Sunday, April 8, 2018

How Matt Began Renting Himself Out

San Francisco, April 1997

One night around 11:00 pm, I got a phone call out of nowhere.

"It's Matt, mon ami -- I'm at the Castro Street Muni Station.  Come pick me up!"

Matt the Cute Young Thing?

Nine years before, my college boyfriend Fred moved to Pomona, California, about an hour's drive from West Hollywood, to study at the Claremont School of Theology.

He brought Matt, 23 years old -- a scandalous age difference!

Plus Matt was an ultra-elitist snob, a graduate of the Andover Academy and Harvard University, who adored the opera, peppered his conversation with phrases in French and German, and complained that everything about my world was bourgeois or jejune:  the Midwest, West Hollywood, USC, Raul, the Greenery, the Different Light, you name it.

Plus he gossiped about everybody and everything, providing the weird voices.

Then Beau told his "Uncle,"  wink wink, "Be sure that yo' get mah new underweah in extra-extra-extra lahge."

But when you got beneath the sarcastic cover, Matt had a good heart.  And he was extraordinarily cute.

In the bedroom, while you were going down on him, he kept up a nonstop monologue of his progress, in three languages:

I'm getting there...un peu plus, mon vais arriver...Mein Stollen, Mein Stollen...bien, I go...

We were never friends, exactly.  I only socialized with him -- and shared his bed -- because of Fred.  And that didn't happen often, maybe once every couple of months, and at Christmastime, when we all flew back to the Midwest.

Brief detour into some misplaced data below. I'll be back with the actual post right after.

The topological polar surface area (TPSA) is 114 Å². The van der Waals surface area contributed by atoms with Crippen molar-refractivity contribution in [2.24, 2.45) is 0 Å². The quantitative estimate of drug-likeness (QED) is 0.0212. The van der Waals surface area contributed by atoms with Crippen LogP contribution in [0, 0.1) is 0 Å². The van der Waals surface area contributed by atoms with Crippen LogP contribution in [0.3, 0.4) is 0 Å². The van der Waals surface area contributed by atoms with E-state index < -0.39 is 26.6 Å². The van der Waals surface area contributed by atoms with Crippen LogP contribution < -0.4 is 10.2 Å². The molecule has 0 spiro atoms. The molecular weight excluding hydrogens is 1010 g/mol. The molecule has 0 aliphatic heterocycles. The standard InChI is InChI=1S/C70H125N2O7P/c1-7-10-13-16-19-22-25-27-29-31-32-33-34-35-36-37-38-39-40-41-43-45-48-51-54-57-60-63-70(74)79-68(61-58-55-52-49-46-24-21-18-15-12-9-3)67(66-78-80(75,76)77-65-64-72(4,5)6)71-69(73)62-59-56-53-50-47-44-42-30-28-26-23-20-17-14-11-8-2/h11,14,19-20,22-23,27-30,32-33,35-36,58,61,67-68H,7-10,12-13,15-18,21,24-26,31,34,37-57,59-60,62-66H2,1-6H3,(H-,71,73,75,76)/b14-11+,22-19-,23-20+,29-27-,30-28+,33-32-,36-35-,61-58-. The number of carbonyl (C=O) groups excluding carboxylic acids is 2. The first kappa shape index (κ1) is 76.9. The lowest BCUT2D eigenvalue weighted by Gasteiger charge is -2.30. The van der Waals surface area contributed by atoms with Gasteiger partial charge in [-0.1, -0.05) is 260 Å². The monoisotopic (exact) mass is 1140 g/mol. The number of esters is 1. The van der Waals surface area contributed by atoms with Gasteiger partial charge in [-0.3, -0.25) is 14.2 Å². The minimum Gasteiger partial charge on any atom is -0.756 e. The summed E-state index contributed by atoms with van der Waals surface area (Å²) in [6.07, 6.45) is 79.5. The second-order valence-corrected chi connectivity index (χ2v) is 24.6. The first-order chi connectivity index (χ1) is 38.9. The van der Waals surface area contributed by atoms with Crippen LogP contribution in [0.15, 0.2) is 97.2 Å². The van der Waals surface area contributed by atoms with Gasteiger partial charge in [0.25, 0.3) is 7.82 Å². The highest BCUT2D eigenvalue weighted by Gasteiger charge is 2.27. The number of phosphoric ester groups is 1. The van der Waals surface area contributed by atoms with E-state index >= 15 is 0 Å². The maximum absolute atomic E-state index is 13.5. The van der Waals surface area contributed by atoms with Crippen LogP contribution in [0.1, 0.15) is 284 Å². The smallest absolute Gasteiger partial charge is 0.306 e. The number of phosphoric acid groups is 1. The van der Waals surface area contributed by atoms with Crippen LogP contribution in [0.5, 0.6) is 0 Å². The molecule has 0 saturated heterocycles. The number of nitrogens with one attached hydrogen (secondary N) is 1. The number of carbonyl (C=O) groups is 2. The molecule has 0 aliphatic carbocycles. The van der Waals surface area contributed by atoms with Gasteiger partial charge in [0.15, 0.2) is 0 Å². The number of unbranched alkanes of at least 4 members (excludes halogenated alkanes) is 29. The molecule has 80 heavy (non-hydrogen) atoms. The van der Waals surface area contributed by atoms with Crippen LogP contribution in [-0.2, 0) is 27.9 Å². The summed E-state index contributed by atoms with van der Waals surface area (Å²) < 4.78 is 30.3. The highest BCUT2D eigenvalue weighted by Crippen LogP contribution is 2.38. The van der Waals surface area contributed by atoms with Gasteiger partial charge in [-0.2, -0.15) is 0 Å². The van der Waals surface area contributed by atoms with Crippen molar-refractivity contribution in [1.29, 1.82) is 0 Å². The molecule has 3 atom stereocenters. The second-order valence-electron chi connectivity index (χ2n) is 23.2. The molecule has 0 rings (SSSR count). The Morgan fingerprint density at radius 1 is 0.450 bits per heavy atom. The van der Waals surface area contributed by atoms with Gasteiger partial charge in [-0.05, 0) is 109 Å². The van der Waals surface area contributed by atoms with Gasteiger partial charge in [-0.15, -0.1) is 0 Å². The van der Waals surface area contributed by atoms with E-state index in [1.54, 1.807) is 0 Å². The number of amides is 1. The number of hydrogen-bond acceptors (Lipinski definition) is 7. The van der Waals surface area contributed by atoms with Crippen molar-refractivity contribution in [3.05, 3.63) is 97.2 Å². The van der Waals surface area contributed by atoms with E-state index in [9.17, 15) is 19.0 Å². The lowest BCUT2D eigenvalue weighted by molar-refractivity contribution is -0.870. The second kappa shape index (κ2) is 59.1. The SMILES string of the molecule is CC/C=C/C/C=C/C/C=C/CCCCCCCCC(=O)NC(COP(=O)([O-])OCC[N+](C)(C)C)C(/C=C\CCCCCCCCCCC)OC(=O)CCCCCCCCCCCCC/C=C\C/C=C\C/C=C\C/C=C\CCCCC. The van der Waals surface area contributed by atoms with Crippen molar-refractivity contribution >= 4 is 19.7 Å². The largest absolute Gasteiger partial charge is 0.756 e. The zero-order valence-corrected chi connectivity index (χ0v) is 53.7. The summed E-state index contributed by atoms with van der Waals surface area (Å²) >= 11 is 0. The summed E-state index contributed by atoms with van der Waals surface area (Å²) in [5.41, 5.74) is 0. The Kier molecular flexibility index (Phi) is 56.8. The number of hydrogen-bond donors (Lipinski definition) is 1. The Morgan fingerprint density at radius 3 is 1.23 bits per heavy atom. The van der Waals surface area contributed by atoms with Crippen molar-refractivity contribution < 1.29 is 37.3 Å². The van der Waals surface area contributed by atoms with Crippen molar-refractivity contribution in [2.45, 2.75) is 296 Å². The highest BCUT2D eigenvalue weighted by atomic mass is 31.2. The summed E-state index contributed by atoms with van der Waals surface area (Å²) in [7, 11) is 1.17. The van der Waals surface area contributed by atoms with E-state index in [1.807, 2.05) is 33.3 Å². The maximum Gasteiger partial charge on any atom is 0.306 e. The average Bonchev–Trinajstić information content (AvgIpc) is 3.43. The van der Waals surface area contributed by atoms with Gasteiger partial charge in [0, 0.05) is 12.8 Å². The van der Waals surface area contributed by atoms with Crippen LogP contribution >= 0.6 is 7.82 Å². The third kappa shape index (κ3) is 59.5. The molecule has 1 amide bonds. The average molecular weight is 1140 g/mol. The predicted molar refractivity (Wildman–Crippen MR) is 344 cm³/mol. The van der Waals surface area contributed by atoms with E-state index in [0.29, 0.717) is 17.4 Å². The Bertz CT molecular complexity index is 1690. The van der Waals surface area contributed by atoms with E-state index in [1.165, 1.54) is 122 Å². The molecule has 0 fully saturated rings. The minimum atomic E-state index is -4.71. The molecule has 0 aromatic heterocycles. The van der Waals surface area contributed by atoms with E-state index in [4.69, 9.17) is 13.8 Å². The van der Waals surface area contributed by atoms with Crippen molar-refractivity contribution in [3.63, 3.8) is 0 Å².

Fred got his D. Min in 1993, and couldn't find a church, so he returned to his old job as a mental health counselor in San Bernardino, about 30 miles east of Pomona.

Ninety minutes from West Hollywood.

"I so envy you, mon ami!" Matt often said.  "So close to the action, the heart of the heart of the gay world, unsere Heimat!"

In 1995, shortly after we moved to San Francisco, Fred took a job at a congregational church in Fresno.

Three hours from West Hollywood

 "This town is even more dreary than San Bernardino!" Matt often said.  "And you're living in San Francisco, the heart of gay Heaven, Paradis."

In retrospect, I should have seen it coming.

I picked up Matt and his backpack at Castro Street Station and took him to Orphan Andy's for a hamburger.  He was 32 years old, no longer a Cute Young Thing, but quite buffed from hours at the gym.

"Fred and I are kaput! Over!  I caught him having sex with a kid in the youth group.  I'm all for sharing, but en cachette?  And I'm pretty sure the kid is underaged!"

"Well, you should at least hear his side of the story."

"No, I've had it.  J'ai trop mangé!  This isn't the first time, mind you, but I've put up with it because of my misguided sense of loyalty. But no more."